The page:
Wednesday, December 9, 2009
The Homer Invitational: First High School Race of the Year
Part of the advantage of being on the Kachemak Women's Nordic Ski Team is that I get email notices about all the local ski events, including a call for volunteers. When one of the volunteers got called to work on the Slope at the last minute, I felt bad for the volunteer coordinator and offered to be a timer at the Homer Invitational High School ski race at Lookout Mountain last Friday. My relatives were coming from Kenai to race, so I figured I could spectator and help out at the same time.
Despite having raced all through high school, this ski race did not even begin to stir any memories for me of my high school skiing days. It is a totally different ballpark. When I was in high school it was a ski club, there were maybe 10 of us on the team (2 girls), it was skating only (the years right after Bill Koch's gold medal win at the '84 Olympics using the revolutionary ski skating technique), we went to community races where the very young to the very old all raced together, and it was always a mass start. I raced against other high schoolers in a high-school only venue just once a year: at the high school cross-country ski championships near the end of the season.
Contrast that with this race setup:
There were about 130 racers, JV and varsity, boys and girls.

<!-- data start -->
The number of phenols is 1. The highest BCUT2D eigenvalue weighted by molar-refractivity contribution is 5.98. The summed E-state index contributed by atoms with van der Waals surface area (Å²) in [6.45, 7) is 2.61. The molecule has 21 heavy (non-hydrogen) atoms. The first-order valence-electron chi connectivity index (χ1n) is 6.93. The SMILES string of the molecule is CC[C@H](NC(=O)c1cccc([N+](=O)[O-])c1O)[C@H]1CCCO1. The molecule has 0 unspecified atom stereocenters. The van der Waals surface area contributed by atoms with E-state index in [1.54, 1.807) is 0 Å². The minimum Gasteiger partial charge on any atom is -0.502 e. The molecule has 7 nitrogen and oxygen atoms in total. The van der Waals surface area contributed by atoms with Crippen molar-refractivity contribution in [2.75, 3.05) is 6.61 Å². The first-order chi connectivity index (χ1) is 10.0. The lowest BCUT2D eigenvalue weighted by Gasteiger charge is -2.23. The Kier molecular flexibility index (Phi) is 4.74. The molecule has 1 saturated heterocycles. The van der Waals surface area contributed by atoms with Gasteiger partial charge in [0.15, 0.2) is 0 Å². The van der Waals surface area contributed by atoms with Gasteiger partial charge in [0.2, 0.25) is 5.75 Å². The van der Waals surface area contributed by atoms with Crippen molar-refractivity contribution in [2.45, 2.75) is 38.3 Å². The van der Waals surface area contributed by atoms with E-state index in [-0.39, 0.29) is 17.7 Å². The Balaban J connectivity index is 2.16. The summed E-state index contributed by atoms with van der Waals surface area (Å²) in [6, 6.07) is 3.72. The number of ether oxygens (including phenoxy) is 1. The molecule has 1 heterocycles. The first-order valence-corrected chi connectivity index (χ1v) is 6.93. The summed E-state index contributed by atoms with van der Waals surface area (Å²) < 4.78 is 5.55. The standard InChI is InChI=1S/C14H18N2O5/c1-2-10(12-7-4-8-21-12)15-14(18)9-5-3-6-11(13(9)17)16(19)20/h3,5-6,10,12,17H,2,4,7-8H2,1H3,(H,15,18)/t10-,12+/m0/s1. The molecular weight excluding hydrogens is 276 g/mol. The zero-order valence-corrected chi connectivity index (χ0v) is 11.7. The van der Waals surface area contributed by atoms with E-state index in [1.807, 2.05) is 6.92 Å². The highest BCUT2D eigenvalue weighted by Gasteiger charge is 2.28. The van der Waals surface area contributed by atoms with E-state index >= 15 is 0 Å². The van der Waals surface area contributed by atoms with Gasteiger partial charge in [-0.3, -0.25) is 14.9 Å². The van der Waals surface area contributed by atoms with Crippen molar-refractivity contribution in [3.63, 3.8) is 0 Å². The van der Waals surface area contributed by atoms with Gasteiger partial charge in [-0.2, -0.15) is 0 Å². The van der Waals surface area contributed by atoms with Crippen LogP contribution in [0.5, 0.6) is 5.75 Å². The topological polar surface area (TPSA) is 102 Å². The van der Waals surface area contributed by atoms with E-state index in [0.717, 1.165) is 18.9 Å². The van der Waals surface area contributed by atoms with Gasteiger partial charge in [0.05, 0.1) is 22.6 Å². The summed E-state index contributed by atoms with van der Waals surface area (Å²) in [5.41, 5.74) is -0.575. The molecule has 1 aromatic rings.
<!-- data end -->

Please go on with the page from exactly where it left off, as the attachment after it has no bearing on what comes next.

Friday afternoon was a 3km classical race; Saturday was the 5km skating race. Thus, the kids got a whole day off school to go to this race, and then they all camped overnight at Homer High School.
The starts were timed, about 10-15 seconds apart, so there was no "pack", and you really didn't know how you were doing relative to everyone else until the results came in long after the race was over. To top it off, the coaches waxed the kids' skis and there were volunteers who wrapped blankets around the skiers as they stood in line waiting to start. Admittedly, the pressure on these young athletes is probably much greater than it was on me since so much time and money is invested in their success.
My job as a timer was to click a button each time a skier's foot crossed the finish line. Three other people were doing the same thing, and there were 4 people punching bib numbers into their handheld computers while 2 people had a paper backups, writing down every bib number as it crossed the finish line. All of the information from the computers was being fed into the laptop in the warming hut as we did it. If it seems like overkill, some of the handheld computers weren't working, so it was important that at least one be working at all times. My neice ended up losing to the next closest skier in the classical race by one-tenth of a second, which could be someone's reaction time in clicking their button.
All in all, it was fun to be part of this event and see how a ski race is run. The grooming, plowing, signage, timers, yadda yadda, all added up to a huge number of hours to pull this off. A really nice touch was the huge bonfire with hot drinks, soup and a place to sit for anyone who cared to stop and enjoy. Unfortunately, I was too busy timing to get over there, but it sure looked inviting!